I remember that look and his quivering lip. I remember thinking he was afraid and there was nothing I could do. I remember thinking I just wanted to opt out of that particular journey. But… that option didn’t exist, so I was there…until the end, in every moment. And I sometimes fear my children will one day be standing over me, seeing my quivering lip, wishing they could comfort me — not knowing what to say, pondering an imminent death. I wonder if they’ll wish they could opt out of that particular journey. I’ll want to tell them to stay there, in the moment… every step of their journey, because sometimes the journey seems too hard and sometimes I scream at the top of my thoughts, “I want out!” — but the mystery of this journey looks better when I stay connected to it, unveiling it myself — a little at a time.

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When I’m having a sucky day, I stomp my foot on the floor in a dramatic fashion. ~~~ quote from an 11 year-old with autism

I think my world is often confusing and mixed up. I think I struggle to find the time to do what I want and what I need. I think I struggle to say the right words to the right people at the right time. I think I, too often, want to be the “best friend” that says everything perfect and can cook a great dinner while I’m doing it. I know what it means to dream of trips and conversations and walks and talks — I know what it is to say, “I’m just dreaming” and stomp my foot in a dramatic fashion. I think that makes me just about average.

I think I’ve discovered something in an attempt to discover myself… I’m a mystery (and I kind of like that). Not in an undercover-spy-like-seductress way. More like a why-the-heck-are-you-feeling-that-way way. I often think I need to figure things out, to take control, to know what steps to take to lead to the desired outcome. I plan, I think, I evaluate, I re-plan, I proceed… and often, too often, I find the path I’ve taken leads me to a place of aloneness and isolation. I become weary and tired and loathsome and I perseverate on things that I need to let go of… I need to let things actualize in that ever elusive natural flow — uncontrolling, me… just floating along with it. It scares me. To float along, to not know the outcome of this journey we are all on — it scares me. I think, possibly, we become stronger by looking at our fears — becoming unafraid of them. So… I’ll bob and weave and when I need to, I’ll float along the steady current.

I was visiting one of my favorite places, Zebra Sounds, and watched this amazing video that was featured recently. To be honest, I haven’t been able to watch the whole thing. Maybe tonight — when I finish this post… maybe then I’ll have the strength to watch it. It hurt to watch it. The pain of losing a loved one, the pain of letting go, the pain of moving on — and perhaps… the pain of not knowing love. So many things went through my head — my grandparents, my parents… me. I think to feel love as completely and honestly and openly and wholly and painfully as it is felt in the video… as it was in the lives of my grand-parents and my parents — I think that must be a wonderful thing. Love is not elusive — it is within our reach… waiting.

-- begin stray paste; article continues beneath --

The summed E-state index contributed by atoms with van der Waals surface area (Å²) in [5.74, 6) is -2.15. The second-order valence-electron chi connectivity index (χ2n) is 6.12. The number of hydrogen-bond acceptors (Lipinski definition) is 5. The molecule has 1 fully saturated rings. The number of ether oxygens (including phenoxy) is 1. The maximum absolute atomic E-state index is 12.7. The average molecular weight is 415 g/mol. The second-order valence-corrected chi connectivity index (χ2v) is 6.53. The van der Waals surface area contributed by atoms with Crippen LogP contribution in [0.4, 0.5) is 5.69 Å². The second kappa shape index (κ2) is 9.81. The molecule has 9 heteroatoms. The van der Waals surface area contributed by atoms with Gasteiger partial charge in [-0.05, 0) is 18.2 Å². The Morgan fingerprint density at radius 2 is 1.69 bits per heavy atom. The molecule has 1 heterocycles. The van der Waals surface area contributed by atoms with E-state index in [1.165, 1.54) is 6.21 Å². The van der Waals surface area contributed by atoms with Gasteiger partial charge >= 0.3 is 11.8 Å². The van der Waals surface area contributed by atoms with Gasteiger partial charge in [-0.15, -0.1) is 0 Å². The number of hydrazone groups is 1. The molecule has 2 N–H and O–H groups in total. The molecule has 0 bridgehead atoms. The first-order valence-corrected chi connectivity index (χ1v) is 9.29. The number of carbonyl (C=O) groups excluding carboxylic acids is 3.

Back to that wonderful quote that my new favorite 11 year-old boy with autism said to me… how full of wisdom is he that he can recognize a need to stomp and hiss and be dramatic when he’s having a sucky day? I was having a sucky day when I sat down to chat with him. I asked him to show me how he did it, how he stomped his foot in a dramatic fashion. Then I asked him to watch me and help me do it the right way (apparently I was very good at it — go figure). Soon we were both stomping dramatically and we were both laughing and our sucky days disappeared — just like that.

When I’m having a sucky day, I want to stomp my foot and scream and curse and mostly… I want to laugh with a friend. Love is all around us. In our partners, in our sisters, in our brothers, in our friends, in the people we make eye contact with for a brief moment on the street — it’s there. It’s ours to take. It’s mine to have — the dream of love.

I love everything about this video!

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My hand has hovered over the “deactivate account” button many times in the last two weeks — but, I can’t seem to drop it down and sever my ties… my connection to the people on the other end. The reasons why I have thought so often about pressing that button are so juvenile that to tell you here would only give you way too much insight into the 12-year-old mind that often overtakes my psyche — so, I won’t. But the reasons why I can’t follow through — why I didn’t and am convinced I won’t follow through might be worth sharing… so, I will.

I can already see the puzzled, “what the hell is she talking about”, look on many faces as you read this. I can also see the smiles beginning to curl around the ends of the lips as the recognition makes it’s self known to you others. In this instance, I’m speaking of Twitter. But, before I lose those of you who don’t use twitter, let me say… it’s about life and connection and friendship and encouragement and anger and intrigue and crushes and flirting.